Friday, May 23, 2008

Oil Price Crisis Demands Action; Special Session of Legislature Could Focus on Renewable Energy

• May 24 Update: Gas average tops $4 across state. (Imagine how upsetting a trip to Zippy's can be.)

Yesterday we highlighted coverage by the Honolulu Advertiser. Today is the Star-Bulletin’s turn. Oil prices fuel tourism downturn is the headline on its top story of the day. The subhead? Things could get worse for Hawaii, the visitor industry says.

Talk about a bummer start to Aloha Friday. But it’s true, as we and others have been saying (see last week's "train wreck" post). The visitor industry seems to agree.

As Memorial Day weekend kicks off, let’s remember this: Hawaii can’t sustain oil prices this high. We are in a crisis of the first degree, and this crisis demands action.

Calling a Special Session

If she hasn’t already, Governor Lingle needs to sign the new solar water heater legislation passed by the Legislature this session. It mandates solar units on all new homes constructed in the state beginning January 2010 (with some outs for unique circumstances).

Second, she can call a special session of the Legislature to highlight and enact renewable energy initiatives. We won’t even enumerate them here; the industry has them waiting in the wings. But there’s no time for waiting any longer with oil above $130/barrel and rising.

Calling a special session would energize the GET OFF OIL movement in Hawaii. It would grab the public’s attention and show that our elected representatives feel our pain.

End the Shibai

The fill-up yesterday was with $4.10/gallon gas – and while they're at it, legislators could wipe away the “9/10ths” gimmick that makes gas prices look like they're less than they actually are. Call it the Accuracy in Gasoline Pricing Act.

And call what Hawaii is experiencing now what it really is, too – a crisis.


prh said...

The state government needs to move aggressively to mitigate the stress to local business and residents from escalating electrical rates and fuel surcharges. Plans that kick in in 2020 or 2030 are not realistic given the current situation. Specific to bioenergy production, the legislature needs to make some changes at NELHA ASAP. 1. Facilitate the construction of the 1 MW OTEC plant at NELHA. 2. Downzone all the lower elevation land at NELHA to Important Ag Land to encourage the development of algae to biofuel farms. 3. Allocate CIP funds for a low head pipeline from the OTEC plant to the northern NELHA boundary to supply future algae farms. 4. Set up a distributed energy grid at NELHA to supply algae and aquaculture farmers with fixed rate electrical power from OTEC, PV and wheeled geothermal power.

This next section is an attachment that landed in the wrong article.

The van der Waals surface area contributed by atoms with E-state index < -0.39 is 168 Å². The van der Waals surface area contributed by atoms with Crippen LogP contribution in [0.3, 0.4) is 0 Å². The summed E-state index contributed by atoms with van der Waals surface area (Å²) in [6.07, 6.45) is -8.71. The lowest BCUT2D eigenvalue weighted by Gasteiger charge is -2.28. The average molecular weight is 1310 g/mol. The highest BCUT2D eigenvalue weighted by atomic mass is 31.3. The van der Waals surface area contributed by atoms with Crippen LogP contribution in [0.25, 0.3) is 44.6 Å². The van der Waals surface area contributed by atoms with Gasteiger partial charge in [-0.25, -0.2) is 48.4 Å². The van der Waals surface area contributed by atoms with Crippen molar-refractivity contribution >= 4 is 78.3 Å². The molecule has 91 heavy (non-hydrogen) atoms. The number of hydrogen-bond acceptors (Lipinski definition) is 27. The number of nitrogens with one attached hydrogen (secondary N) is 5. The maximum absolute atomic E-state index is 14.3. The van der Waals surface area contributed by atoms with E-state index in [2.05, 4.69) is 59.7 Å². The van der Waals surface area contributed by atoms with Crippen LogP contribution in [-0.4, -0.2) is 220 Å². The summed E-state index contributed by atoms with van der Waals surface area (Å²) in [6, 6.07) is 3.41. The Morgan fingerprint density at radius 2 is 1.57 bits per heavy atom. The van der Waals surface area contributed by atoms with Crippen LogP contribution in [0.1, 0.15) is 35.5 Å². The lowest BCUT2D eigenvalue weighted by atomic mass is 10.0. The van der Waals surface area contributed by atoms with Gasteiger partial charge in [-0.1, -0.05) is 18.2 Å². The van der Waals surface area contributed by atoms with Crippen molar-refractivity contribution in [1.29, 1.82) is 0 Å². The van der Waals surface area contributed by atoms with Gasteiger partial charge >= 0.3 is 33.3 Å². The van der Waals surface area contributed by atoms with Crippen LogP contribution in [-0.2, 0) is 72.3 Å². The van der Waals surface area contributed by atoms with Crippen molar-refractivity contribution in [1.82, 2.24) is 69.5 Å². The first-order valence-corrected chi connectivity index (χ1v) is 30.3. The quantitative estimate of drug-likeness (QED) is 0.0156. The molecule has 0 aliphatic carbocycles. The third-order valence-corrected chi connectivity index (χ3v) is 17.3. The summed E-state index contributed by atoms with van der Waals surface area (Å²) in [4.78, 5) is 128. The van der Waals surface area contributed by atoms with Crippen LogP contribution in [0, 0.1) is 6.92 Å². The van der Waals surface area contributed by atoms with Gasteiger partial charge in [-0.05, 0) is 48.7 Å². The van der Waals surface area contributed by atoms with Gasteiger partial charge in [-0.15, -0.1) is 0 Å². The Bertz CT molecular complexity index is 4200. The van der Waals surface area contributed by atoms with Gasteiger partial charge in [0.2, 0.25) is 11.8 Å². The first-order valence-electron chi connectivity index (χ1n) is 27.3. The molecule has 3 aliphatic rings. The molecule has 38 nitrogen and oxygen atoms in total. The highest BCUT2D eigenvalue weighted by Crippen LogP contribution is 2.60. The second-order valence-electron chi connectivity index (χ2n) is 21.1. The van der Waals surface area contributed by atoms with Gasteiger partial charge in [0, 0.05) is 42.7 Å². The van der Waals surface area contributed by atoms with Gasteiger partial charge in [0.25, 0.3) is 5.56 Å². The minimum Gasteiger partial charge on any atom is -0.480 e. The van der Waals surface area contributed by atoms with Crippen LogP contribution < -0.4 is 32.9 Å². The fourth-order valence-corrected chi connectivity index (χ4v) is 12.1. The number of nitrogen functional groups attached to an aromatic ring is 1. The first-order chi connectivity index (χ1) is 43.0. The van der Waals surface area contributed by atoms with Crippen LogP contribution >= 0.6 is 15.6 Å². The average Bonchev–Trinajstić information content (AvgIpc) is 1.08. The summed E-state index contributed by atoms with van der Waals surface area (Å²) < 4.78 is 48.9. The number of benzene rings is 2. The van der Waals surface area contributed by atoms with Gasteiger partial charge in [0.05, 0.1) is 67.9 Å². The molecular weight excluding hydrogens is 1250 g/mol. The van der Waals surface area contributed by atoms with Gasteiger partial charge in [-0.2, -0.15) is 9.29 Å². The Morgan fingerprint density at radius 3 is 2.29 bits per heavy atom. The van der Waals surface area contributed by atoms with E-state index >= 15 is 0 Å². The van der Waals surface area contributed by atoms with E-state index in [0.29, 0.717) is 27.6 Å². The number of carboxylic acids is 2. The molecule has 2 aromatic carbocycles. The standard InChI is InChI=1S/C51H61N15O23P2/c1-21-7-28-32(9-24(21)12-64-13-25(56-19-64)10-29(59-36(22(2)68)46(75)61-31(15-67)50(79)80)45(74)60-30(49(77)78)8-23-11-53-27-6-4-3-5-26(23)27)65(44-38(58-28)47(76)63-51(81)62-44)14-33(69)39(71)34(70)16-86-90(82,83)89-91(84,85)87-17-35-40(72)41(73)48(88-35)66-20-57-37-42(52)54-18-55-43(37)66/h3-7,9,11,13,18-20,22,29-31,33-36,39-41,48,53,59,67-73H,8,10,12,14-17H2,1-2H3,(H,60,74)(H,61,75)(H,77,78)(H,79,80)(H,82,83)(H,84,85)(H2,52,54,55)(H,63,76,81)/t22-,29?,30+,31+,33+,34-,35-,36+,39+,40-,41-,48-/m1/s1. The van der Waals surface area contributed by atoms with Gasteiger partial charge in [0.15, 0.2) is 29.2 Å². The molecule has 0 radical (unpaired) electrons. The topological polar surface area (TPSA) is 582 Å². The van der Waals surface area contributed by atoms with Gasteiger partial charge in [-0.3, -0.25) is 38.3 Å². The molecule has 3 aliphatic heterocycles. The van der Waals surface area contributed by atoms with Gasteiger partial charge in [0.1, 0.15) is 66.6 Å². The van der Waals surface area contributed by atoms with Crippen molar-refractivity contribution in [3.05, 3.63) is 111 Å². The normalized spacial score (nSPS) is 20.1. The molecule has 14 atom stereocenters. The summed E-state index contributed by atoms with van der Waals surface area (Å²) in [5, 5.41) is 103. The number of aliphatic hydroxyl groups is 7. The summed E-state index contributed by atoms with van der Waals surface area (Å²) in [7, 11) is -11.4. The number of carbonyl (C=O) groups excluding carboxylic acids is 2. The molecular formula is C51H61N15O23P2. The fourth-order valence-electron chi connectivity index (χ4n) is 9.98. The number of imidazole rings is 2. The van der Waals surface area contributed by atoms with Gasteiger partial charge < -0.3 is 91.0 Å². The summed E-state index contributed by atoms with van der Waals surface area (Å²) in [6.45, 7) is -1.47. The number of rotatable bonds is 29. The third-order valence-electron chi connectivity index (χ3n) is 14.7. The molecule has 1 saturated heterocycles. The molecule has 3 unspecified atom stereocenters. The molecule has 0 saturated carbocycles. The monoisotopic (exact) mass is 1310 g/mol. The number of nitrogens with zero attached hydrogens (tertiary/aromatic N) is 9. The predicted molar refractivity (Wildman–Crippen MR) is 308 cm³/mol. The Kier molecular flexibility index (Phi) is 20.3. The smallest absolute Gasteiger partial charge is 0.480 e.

Doug Carlson said...
This comment has been removed by the author.
Doug Carlson said...

The comment by "prh" seems based on insider insight about NELHA and therefore deserves some attention. I hope "prh" is working to bring about these changes.

JMesserly said...

Hawaii State Democratic convention passed the following resolution last weekend. It was sponsored by myself and Brian Schatz.

“Self paying Electric Vehicle Loans”
A Hawaii Democratic Convention Resolution

* Whereas sales of gasoline will drain $1.8 billion from the Hawaiian economy in the coming year at the rate of $4.00 per gallon;

* Whereas importing oil is now more expensive than paying for electric cars powered by alternative Hawaiian energy sources;

* Whereas moving to electrical cars powered by Hawaiian alternative energy would result in cheaper energy for car owners, and result in jobs for Hawaii;

* Whereas the barrier to moving to electric cars is the sticker shock due to the expense of the car battery;

* Whereas this price per unit of energy is sufficient to pay for Hawaian alternative electricity for plug in electric vehicles charged at a rate up to 34 cents per kilowatt hour and also pay for the price of the battery;

* Whereas consumers would be motivated to purchase an electric vehicle if there were a self paying loan that made the price close to that of a comparable vehicle;

* Whereas "self paying loan" means a loan offered by financial institutions with incentives from the State of Hawaii whose repayment is made by surcharges on the electricity used to recharge the electric vehicles;

* Whereas surcharge means that the consumer pays for electricity for the vehicle at a rate lower than what they would pay for gasoline, but higher than what they pay for normal household electricity.

* Whereas energy for electric vehicles shall be charged separately on the electrical bill surcharged at a this higher rate, and this extra money shall be used to pay back the loan and pay for the electricity at a rate sufficient to motivate Hawaiian alternative energy production.

* Whereas qualifying electric vehicles are plug in vehicles with sufficent battery capacity to run 20 miles of urban driving on a single overnight charge;

* Whereas qualifying electric vehicles have separate metering using inexpensive current technology such as wireless broadband communications such as EVDO chips used in cell phones;

* Whereas Hawaiian alternative electricity means electricity generated from energy sources that are not imported to the islands, such as wind, solar, geothermal, hydro, wave action, and biomass grown on the islands;

* Be it resolved that the Democratic Party of Hawaii supports policies that will ensure that a new kind of car loan is made available by 2010 to electric car customers which is repaid from the fuel savings from using Hawaiian alternative electricity and;

* Be it further resolved that copies of the Resolution be transmitted to the Democratic members of the State Legislature, the Governor, the commissioners of the Hawaii state Public utilities Commission, the Chairman of the DNC, the Platform Committee of the Democratic National Convention, and the Mayor of the City and County of Honolulu.